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TANKA TAKE HOME: 12th July 2023 Chen-ou Liu - poet of the month

hosts: Firdaus Parvez, Kala Ramesh, Priti Aisola & Suraja Menon Roychowdhury

Introducing a new perspective to our Wednesday Feature!


poet of the month: Chen-ou Liu


Biography: Chen-ou Liu is currently the editor and translator of NeverEnding Story (neverendingstoryhaikutanka.blogspot.com), and the author of two award-winning books, Following the Moon to the Maple Land (First Prize, 2011 Haiku Pix Chapbook Contest) and A Life in Transition and Translation (Honorable Mention, 2014 Turtle Light Press Biennial Haiku Chapbook Competition). His tanka and haiku have been honored with many awards. Visit his blog, Poetry in the Moment (http://chenouliu.blogspot.com), to read more of his poetry.

Chen-ou, thank you very much for taking the time to respond to our questions. Our readers will gain so much from your experiences. We look forward to reading your comments on the submissions here.


July 12, 2023


3. TTH: How do you develop a tanka? Please guide us through the stages of a poem.


I would like to take you through the development of the following tanka: a teen's hands touching her mother's ... the train window dis/connects their hearts broken by blasts in Kyiv Cattails, April 2023 An image/scene, often from daily life or seen on television, gets me started. In the case of this tanka, it's a farewell scene at the train station (Ls 1-3). It's heart-wrenching because of "tearful faces," not told but implied through innovative use of punctuation in L4, "dis/connects their hearts." My tanka builds line by line, up to L4, mainly about the heart-wrenching but "classic" ( especially in cinema) parting of two who love each other deeply. But L5 reveals that this is a "wartime farewell," and it throws everything into uncertainty, adding emotional weight and psychological depth to the tanka (which, now we know, is about one of the devastating impacts of Russia's invasion of Ukraine)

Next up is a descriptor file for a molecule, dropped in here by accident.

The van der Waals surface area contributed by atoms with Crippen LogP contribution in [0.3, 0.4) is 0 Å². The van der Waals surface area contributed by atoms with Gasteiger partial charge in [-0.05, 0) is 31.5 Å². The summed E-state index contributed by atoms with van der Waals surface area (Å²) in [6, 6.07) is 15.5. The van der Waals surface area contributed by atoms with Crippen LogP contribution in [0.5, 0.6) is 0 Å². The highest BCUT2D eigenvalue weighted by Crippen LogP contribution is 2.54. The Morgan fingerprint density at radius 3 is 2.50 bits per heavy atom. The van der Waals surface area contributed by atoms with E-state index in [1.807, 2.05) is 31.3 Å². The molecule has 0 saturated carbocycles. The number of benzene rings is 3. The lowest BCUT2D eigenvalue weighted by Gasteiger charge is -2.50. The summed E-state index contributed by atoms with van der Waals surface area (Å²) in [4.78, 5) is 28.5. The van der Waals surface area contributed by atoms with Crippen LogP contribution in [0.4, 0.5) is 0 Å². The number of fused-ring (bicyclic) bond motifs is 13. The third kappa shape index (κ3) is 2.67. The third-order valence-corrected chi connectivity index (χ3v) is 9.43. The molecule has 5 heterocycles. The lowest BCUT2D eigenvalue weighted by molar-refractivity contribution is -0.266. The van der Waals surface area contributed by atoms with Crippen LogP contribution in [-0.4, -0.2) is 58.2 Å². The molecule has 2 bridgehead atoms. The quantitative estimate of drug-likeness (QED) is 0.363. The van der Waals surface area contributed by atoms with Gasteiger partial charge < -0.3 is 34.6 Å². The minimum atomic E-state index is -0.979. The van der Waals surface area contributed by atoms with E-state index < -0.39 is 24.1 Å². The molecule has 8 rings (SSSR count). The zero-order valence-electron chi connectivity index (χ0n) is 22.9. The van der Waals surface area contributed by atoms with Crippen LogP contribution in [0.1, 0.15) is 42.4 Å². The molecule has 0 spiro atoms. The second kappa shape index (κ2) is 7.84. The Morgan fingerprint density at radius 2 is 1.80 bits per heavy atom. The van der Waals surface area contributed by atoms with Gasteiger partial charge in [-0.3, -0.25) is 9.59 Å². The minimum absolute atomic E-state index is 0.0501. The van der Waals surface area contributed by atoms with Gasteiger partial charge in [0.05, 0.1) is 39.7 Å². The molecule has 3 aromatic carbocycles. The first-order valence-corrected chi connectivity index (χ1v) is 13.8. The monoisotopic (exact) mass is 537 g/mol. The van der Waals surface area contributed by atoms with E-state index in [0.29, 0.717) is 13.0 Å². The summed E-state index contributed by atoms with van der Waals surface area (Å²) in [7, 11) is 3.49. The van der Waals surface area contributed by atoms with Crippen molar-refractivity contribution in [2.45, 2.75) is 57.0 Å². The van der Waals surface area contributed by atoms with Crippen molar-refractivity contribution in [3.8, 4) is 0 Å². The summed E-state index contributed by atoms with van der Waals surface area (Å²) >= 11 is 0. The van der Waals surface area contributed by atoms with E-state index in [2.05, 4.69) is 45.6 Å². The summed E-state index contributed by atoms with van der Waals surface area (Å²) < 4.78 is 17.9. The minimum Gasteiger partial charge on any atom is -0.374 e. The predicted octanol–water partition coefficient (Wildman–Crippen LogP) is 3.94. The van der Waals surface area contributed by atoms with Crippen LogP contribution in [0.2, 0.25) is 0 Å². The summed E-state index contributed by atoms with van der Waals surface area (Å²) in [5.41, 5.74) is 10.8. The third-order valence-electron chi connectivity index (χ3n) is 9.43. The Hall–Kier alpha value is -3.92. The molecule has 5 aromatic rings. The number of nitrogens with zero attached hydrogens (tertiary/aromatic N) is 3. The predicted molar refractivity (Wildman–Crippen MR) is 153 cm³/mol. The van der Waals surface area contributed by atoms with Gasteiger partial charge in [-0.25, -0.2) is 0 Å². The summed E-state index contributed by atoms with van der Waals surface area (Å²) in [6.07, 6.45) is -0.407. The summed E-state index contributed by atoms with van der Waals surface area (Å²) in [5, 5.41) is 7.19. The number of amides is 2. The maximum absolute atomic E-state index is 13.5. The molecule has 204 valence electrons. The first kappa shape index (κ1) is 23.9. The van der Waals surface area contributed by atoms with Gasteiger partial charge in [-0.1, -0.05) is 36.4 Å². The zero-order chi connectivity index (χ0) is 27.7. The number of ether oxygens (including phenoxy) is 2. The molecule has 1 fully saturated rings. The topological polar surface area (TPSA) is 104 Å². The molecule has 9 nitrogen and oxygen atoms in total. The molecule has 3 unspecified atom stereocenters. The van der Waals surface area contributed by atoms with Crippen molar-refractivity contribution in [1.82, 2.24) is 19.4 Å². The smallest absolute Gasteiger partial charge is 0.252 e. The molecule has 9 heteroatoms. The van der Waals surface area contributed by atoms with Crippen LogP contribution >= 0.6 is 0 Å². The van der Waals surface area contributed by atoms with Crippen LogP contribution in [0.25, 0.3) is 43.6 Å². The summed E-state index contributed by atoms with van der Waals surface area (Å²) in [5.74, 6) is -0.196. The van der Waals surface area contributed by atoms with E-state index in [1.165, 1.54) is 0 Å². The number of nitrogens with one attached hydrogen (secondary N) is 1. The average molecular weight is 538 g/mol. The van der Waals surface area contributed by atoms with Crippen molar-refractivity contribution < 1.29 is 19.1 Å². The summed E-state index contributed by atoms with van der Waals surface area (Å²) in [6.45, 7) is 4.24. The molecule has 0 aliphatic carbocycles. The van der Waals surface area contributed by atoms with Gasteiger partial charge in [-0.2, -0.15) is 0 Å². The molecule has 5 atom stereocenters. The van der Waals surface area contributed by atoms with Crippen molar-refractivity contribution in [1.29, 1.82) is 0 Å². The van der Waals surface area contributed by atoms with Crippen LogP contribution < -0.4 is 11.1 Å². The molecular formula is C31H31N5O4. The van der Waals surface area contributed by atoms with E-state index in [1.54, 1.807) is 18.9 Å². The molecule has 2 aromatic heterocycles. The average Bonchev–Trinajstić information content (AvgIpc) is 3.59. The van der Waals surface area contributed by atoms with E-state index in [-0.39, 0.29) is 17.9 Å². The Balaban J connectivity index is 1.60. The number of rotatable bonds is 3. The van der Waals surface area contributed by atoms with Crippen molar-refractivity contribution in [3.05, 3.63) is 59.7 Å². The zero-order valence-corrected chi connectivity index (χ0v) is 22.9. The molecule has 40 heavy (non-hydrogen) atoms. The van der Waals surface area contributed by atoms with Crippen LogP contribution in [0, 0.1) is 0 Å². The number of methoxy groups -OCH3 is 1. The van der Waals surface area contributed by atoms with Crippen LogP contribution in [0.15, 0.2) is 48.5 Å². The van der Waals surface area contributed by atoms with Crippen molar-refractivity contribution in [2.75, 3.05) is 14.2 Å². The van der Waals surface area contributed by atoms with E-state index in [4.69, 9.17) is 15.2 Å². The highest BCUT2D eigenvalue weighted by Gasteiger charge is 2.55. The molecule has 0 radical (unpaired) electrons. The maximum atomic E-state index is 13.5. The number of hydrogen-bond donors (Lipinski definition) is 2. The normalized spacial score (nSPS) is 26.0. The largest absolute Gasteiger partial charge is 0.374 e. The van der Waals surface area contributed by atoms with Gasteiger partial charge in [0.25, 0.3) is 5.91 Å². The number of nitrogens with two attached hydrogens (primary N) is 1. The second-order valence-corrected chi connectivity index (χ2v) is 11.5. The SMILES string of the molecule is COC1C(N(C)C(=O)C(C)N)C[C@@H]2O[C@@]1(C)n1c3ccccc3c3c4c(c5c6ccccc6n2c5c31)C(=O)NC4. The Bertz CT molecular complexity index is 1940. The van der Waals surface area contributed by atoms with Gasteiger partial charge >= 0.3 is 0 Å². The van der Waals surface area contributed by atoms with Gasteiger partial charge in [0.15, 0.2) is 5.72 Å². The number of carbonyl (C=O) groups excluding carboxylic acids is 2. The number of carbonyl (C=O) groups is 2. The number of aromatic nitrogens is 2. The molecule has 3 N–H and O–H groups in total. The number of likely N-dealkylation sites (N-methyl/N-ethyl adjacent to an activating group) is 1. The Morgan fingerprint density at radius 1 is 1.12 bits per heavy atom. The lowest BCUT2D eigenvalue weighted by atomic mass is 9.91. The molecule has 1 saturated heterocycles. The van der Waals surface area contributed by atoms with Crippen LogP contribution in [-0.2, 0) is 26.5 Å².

<> <> her toothbrush

in my medicine chest

declares residency…

gazing at the mirror

a face hard to recognize

Tanka Third Place, 2011 San Francisco International Competition.


after surgery

both of us said nothing...

her red bra

in the corner of my mind

begins to change color

Second Place, the 60th Annual Contest 2012, Pennsylvania Poetry Society


"The Distance of Love"

for my mother

on the phone

I murmur to mother,

"I love you" ...

an ocean away

the silence at her end

Coming back home after my first day in grade one, I asked, "Mom, do you love me?"

"I love you this much," she said with a laugh, holding her hands half a meter apart.

Now, forty years later, living in another country, I still can't fathom the depth of that L word inscribed in my mother's heart.

Haibun Today, 12:3, September 2018


The challenge for this week:  Both the tanka and the tanka-prose above are about relationships. Something all of us face every day. If you notice the poems have so much unsaid - for how can anyone clearly 'define' a relationship? And isn't tanka the best form (for it gives you 5 lines, with an upper verse Kaminoku and the lower verse Shimonoku) to show the unsaid in ways that would leave the readers remembering your poem for a long time?    So give us a poem on relationships and with things unsaid. A tall order, indeed!                                               

<>


And remember – tanka, because of those two extra lines, lends itself most beautifully when revealing a story. And tanka-prose is storytelling.


Give these ideas some thought and share your tanka and tanka-prose with us here. Keep your senses open, observe things that happen around you and write. You can post tanka and tanka-prose outside these themes too.


An essay on how to write tanka: Tanka Flights here 


PLEASE NOTE